The Author

Richard Mason

Richard is a local coordinator for European Students for Liberty. He is an active writer on current affairs from a pro-liberty standpoint, and is Editor-in-Chief of the blog SpeakFreely. He is currently an intern at the Institute of Economic Affairs in London, UK.

Crime in Britain has been on the rise recently. London has overtaken New York City in murder rates, with increases in knife and gun crime becoming a major concern.

In response, the UK government has launched the #KnifeFree campaign (which aims to dissuade young people from carrying knives), and the Mayor of London Sadiq Khan has stated that anyone caught carrying a knife “will feel the full force of the law”.

But are knives really to blame for Britain’s crime woes, or are they merely a useful scapegoat? Heightened crime in the UK is, instead, a symptom of a much larger problem: the systematic removal of the British people’s right to defend themselves.

‘No Excuses’

Echoing the Mayor of London’s sentiment, the British legal system has little sympathy for anyone buying, selling, or carrying a knife. Currently, the maximum sentence for carrying a knife in the UK is four years in a prison and an unlimited fine, unless the knife was being carried for one of the four ‘good reasons’ listed on the UK government website.

None of these four reasons, however, are for self-defence. While the UK does have a legal precedent on self-defence, which states that ‘reasonable force’ may be used by a defendant against an attacker, Brits attempting to defend themselves will presumably have to do so unarmed.

In fairness, there do seem to be some exceptions here. For instance, a 78-year-old pensioner from East London was recently released without charge after being arrested on suspicion of murder, following the death of a burglar who broke into his home.

In cases where the attack does not take place within the defendant’s own home, however, self-defence may be far more difficult to justify. Since carrying weapons is strictly forbidden, criminals in the UK won’t have much to worry about when it comes to victims fighting back. One may argue that it is this moral hazard, rather than easy-access to knives, which is at the heart of the British crime crisis.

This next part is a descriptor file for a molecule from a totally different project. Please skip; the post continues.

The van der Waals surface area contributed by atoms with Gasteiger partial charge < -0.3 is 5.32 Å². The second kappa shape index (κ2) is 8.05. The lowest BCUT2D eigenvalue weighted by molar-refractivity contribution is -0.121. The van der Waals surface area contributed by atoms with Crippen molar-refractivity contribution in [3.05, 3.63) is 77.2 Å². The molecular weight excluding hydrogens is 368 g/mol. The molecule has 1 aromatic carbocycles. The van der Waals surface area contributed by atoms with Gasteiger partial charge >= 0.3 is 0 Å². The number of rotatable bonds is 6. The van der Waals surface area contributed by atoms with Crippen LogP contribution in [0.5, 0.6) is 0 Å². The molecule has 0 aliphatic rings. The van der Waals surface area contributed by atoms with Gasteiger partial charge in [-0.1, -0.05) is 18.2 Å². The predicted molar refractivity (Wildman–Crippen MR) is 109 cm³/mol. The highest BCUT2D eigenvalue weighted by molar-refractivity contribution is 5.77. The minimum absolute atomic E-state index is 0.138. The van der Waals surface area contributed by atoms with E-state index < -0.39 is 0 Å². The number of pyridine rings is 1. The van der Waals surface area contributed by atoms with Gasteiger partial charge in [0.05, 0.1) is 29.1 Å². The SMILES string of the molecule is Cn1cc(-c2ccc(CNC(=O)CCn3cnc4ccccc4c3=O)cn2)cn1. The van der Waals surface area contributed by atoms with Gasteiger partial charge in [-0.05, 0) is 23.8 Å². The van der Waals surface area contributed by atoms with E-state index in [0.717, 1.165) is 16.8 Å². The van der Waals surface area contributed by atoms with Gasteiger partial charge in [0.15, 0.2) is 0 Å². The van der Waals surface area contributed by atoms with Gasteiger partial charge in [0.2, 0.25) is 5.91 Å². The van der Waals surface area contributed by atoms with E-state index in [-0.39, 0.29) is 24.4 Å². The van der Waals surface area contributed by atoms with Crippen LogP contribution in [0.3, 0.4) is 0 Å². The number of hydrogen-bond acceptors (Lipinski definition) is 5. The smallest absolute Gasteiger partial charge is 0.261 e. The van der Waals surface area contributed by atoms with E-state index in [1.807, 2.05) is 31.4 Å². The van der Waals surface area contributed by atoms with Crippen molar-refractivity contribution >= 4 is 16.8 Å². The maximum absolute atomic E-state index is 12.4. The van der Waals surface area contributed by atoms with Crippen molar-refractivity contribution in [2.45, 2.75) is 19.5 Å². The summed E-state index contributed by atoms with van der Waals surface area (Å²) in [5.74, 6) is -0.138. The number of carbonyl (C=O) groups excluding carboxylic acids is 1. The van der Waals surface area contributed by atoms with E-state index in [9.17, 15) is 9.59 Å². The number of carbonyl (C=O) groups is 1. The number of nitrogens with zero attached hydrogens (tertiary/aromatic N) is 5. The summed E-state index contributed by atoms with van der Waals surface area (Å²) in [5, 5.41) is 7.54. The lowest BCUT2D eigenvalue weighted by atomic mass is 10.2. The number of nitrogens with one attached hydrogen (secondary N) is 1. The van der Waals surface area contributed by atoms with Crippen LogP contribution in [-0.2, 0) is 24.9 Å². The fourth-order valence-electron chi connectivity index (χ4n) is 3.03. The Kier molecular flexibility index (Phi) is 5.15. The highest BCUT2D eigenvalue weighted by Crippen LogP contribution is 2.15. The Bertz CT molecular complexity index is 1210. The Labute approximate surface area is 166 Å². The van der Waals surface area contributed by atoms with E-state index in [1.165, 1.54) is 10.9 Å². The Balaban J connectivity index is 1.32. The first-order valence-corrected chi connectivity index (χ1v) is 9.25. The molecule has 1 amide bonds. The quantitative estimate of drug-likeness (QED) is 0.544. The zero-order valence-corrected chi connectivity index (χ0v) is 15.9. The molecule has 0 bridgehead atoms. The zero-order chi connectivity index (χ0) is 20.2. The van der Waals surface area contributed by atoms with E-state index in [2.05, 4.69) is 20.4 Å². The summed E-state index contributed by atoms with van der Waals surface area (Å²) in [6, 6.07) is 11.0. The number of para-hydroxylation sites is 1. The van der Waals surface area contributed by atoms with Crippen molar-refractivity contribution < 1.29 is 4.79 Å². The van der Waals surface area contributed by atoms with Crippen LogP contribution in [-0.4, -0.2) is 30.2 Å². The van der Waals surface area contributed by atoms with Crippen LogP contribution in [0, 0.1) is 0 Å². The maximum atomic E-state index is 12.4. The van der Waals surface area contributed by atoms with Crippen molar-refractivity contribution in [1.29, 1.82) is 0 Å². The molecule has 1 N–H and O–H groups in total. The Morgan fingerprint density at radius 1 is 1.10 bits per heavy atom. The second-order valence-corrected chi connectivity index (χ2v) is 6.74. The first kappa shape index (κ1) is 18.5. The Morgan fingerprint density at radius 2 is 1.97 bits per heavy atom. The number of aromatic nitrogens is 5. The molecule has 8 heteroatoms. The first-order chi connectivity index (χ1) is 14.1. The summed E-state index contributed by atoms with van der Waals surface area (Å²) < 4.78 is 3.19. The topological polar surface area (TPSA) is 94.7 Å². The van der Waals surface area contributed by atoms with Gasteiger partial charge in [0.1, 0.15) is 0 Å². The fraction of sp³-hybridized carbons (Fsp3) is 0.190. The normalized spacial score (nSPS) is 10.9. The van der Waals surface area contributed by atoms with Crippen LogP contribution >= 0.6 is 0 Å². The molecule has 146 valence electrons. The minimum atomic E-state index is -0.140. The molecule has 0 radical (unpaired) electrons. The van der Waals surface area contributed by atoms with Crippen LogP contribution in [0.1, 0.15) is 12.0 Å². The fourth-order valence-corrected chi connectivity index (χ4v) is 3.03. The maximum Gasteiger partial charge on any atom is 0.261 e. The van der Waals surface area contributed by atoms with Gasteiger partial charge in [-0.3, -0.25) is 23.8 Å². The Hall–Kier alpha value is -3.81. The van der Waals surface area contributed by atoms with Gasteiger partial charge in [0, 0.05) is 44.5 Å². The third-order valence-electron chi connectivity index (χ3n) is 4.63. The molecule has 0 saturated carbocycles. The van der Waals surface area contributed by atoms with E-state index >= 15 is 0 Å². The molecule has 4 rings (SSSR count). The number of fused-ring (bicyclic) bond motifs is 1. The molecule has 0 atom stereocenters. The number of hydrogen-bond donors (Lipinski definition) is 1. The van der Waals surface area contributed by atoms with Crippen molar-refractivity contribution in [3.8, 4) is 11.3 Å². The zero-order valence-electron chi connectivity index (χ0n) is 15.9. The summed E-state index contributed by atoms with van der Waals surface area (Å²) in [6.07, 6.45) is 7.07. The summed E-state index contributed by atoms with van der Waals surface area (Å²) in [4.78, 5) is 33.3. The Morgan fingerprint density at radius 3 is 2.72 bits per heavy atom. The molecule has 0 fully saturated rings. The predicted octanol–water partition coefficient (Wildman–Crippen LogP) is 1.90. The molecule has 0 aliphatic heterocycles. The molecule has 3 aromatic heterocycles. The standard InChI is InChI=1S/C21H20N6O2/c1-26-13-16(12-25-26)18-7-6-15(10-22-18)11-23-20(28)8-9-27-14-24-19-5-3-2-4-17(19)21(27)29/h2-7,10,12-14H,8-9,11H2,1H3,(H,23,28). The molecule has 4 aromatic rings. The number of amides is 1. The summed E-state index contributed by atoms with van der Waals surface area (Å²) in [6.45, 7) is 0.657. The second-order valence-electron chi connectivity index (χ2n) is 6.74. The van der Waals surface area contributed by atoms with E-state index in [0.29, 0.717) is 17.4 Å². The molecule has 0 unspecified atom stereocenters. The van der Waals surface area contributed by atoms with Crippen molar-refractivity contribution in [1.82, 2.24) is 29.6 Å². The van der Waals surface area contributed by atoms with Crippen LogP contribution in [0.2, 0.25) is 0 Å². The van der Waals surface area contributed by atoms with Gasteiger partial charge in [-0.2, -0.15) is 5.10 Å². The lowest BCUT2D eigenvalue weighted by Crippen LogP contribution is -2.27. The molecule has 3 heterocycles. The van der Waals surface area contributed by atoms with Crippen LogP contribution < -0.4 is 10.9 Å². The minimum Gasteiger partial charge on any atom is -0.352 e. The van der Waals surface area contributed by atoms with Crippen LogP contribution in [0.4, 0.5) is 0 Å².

Criminals Ignore Regulation

Britain’s existing precedent for strict restrictions on weapons provides a uniquely clear-cut example of how weapons control does not necessarily lead to a decrease in violence and criminality. Guns in the UK, for example, are tightly controlled; it is illegal under any circumstance for a private citizen to own a handgun (with the exception of muzzle-loading pistols, provided the owner holds a license), and obtaining licenses for other types of firearm requires a difficult and lengthy process.

Yet, since 2014, gun crime in London has risen by 44%. Moreover, knife crime in the capital reached a high in 2017, with a 21% increase from the previous year. Despite tough regulation, crimes involving these restricted weapons continues to persist. This is for one simple reason: Criminals pay little heed to state restrictions.

This becomes evident when one considers that the vast majority of knife crimes are committed through assaults, robberies, and rapes/sexual assaults. Knife control is unlikely to prevent a person who is happy to carry out a robbery from doing so while armed, but it may ensure that his victim is less well-prepared to fight back.

The Mayor of London’s plan to solve the issue through tougher knife controls is therefore rather naive. Unfortunately, further restrictions are likely to harm everyday citizens more than anyone else, as they will be left even more powerless to defend themselves as before. Meanwhile, criminals will continue to carry and use knives as before.

With knife and gun violence becoming an increasingly troubling issue, there is an urgent need to properly address the issue. Instead of relying on the tried, tested, and failed method of further restrictions, the Mayor of London should turn his attention towards the real issues influencing this spike in crime.

In any case, the situation need not be exacerbated by harsher control. In going down this route, it will simply become more difficult for citizens to defend themselves than it already is, while criminals will continue to use weapons as before. This is not an issue that be ‘banned’ away. The right to self defence must be both protected and supported, and criminals must not be given a monopoly on weapons.

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